I’ve said it before but this problem is really about an inherent desire to be right. In trading, we simply have to accept that we can’t be right all the time. Once we accept that, we can trade without stress, frustration, regret, anger and a whole host of negative emotions. We start trading in a relaxed, focussed way that targets outcomes over a series of trade executions, not a single one.

And as for trading too big for the size account? This trader is experienced enough to know what he’s doing, but I generally don’t advise it for the reasons given above, it just makes trading stressful which it really needn’t be…

Moving over to the currencies, last week I discussed the USDJPY and its potential for a run to the 106 area. It has indeed had a good run and reacted from its 50 day moving average resistance zone on Friday. It settled in the upper 104’s but it looks like it has some downside follow through potential after posting a negative reaction bar. The potential for a push back towards 103.40 is now there although I would ultimately still be targeting a close back above 105 by the end of the month if the Japanese ease further on the 28th…


Charlie Burton


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Bo Yoder S&P Analysis

I have been writing about the latent bullish power lurking within the S&P 500, (NYSE:SPY) for some time now.  This has brought me a lot of questioning and even ridicule.  However the wave of selling brought in by the Brexit vote has revealed the true nature of the bullish resolve and now we are headed up to test the all-time highs. Our model has long indicated that there was one last bullish campaign needed before the bears can gain control of the market, and we are hopeful that this test higher will be what we have been patiently waiting for.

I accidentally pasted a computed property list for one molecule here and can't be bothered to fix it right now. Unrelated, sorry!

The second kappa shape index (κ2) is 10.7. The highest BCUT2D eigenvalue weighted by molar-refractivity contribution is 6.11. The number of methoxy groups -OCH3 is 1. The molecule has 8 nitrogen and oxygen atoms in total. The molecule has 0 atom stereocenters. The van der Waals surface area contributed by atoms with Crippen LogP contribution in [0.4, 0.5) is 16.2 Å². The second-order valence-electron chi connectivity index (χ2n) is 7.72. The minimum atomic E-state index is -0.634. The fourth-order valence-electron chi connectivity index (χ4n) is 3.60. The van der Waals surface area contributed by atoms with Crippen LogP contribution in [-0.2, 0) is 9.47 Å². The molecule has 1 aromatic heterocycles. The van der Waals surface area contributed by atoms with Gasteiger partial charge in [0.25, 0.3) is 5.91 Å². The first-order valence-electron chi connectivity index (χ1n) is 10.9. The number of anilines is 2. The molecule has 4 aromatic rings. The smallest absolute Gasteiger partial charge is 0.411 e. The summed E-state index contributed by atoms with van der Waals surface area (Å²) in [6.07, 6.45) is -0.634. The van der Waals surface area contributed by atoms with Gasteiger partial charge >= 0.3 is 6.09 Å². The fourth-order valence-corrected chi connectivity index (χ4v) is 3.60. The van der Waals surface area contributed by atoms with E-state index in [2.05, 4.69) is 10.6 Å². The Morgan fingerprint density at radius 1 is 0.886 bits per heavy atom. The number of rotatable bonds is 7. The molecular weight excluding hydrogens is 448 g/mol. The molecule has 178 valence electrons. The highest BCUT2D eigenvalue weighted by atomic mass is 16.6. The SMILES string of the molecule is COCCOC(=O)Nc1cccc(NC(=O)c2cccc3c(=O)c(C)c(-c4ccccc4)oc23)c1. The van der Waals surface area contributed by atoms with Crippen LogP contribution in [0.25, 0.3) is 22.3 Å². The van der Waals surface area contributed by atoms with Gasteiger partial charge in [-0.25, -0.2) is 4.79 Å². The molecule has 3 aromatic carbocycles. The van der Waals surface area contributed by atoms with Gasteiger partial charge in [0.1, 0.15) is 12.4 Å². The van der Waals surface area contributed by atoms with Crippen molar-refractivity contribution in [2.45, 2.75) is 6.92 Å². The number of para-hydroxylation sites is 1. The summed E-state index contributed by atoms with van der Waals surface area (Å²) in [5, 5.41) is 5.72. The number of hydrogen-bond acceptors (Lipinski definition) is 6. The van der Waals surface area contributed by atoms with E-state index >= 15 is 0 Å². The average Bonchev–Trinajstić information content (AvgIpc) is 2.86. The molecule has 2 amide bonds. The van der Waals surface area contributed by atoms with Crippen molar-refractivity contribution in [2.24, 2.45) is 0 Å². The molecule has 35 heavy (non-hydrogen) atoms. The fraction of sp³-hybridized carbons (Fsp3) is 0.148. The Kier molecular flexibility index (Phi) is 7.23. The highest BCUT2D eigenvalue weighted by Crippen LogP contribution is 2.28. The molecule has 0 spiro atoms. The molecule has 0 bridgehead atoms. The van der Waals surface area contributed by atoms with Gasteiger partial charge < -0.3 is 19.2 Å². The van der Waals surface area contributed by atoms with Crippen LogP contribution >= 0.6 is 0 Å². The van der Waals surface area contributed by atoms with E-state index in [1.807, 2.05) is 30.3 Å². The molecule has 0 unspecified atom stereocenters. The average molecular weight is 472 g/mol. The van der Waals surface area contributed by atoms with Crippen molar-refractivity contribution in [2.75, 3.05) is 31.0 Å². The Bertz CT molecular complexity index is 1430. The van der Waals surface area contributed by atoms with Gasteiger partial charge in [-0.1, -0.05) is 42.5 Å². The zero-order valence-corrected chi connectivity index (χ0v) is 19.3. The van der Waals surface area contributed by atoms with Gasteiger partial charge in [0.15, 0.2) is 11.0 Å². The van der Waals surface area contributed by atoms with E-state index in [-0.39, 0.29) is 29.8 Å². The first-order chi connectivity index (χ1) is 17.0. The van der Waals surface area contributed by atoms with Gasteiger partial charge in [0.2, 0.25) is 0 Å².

Danaher Corporation (NYSE: DHR) fought valiantly after forming a double top, but then succumbed to the surge of buying brought on by the Brexit reaction. This triggered stop losses as new highs were reached.

DHR 7-10-16

Coca Cola (NYSE:KO) has been chopping sideways in a channel for some time, but bullish power has been growing, and the odds are high that this stock will break out to the upside to retest the highs

KO 7-10-16